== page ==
In October of 2015, the Centers for Disease Control and Prevention (CDC) and the Drug Enforcement Administration (DEA) joined together to investigate the recent increase in fentanyl-related deaths in multiples states across the U.S. Also in their efforts, the CDC and DEA are hoping to alert affected audiences, provide recommendations for improving detection and encourage states to expand access to the emergency overdose drug Naloxone, the CDC Health Advisory said.
Interestingly, although pharmaceutical fentanyl is identified as being misused, the main cases of fentanyl-related deaths are linked to illicit manufactured fentanyl and other fentanyl analogs, the CDC Health Advisory identified.
Fentanyl is a potent synthetic opioid, which is 50 to 100 more powerful than morphine, the Guardian article said. It was introduced into medical practice as an intravenous anesthetic under the trade name of Sublimaze in the 1960s, the DEA said. As chemical compounds for fentanyl are being outlawed to help combat the production in countries like China, as a counter, chemists creating the synthetic fentanyl find alterations that perform as similar analogues, The Guardian article said.
The New York Times reported the, “Heroin Epidemic Is Yielding to a Deadlier Cousin: Fentanyl”. Amid the opioid epidemic in the United States, to see a headline that reads there is a deadlier cousin taking lives, is shock provoking and frightening.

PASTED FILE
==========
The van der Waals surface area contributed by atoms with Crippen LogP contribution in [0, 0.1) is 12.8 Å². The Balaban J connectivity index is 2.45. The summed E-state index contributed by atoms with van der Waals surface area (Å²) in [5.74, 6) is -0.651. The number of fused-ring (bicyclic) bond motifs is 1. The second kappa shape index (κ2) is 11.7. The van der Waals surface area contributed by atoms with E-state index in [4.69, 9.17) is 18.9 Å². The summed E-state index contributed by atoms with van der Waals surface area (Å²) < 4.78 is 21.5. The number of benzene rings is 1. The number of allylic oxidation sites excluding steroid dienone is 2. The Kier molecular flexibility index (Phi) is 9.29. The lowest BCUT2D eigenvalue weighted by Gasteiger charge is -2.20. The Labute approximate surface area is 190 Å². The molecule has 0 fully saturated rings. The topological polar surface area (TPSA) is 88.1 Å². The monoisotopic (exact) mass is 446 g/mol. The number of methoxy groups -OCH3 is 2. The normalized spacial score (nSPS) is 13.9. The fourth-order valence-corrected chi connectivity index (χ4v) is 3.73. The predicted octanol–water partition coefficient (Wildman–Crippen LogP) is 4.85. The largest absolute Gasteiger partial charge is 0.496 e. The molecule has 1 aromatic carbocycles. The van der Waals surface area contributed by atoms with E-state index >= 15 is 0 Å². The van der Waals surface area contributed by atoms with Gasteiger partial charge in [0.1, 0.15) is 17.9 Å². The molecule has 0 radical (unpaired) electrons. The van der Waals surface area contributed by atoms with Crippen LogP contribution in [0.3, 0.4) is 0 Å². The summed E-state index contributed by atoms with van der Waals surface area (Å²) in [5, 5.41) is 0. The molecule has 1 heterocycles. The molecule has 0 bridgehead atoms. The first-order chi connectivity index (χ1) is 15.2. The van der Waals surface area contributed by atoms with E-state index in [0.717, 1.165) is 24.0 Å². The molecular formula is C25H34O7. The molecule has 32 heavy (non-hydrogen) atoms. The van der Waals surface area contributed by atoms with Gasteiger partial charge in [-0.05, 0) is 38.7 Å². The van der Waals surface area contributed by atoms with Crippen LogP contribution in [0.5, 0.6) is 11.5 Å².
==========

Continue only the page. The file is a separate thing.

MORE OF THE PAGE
“Fentanyl represents the latest wave of a rolling drug epidemic that has been fueled by prescription painkillers, as addicts continue to seek higher highs and cheaper fixes,” The New York Times said.
Fentanyl as a pharmaceutical is typically used to treat patients with severe pain. Fentanyl theft of this kind normally occurs via pharmacy theft, fraudulent prescriptions and illicit distribution by patients or physicians and pharmacists. There have also been reports that this synthetic drug has been stolen from long term care facilities such as nursing homes.
Some fentanyl street names are, apache, dance fever, TNT, and crush, the Addiction website said.
The dangers of this drug are very apparent. Fentanyl can serve as a direct substitute for opioid dependent individuals, such as those who are dependent on prescription drugs and heroin. Fentanyl is highly dangerous because it is much more potent and can thus lead to respiratory depression and even death.
To add to this major threat, the shear saturation of synthetic opiates and other variations that are being smuggled into the U.S. has put the DEA in a state of playing catch up in its regulatory process. More often than not, U.S. buyers of these synthetic opiates do not have any idea what they are purchasing, The Guardian article said.
The threat of synthetic opiates is very strong, but the steps to stop the progression and manufacturing is not so certain. The most important element to take away as a coalition is to monitor this highly potent and deadly drug in your communities, while also taking preventative measures to ensure it will not take hold in your community.
Visit the CDC website to learn more about this growing threat and steps you can take.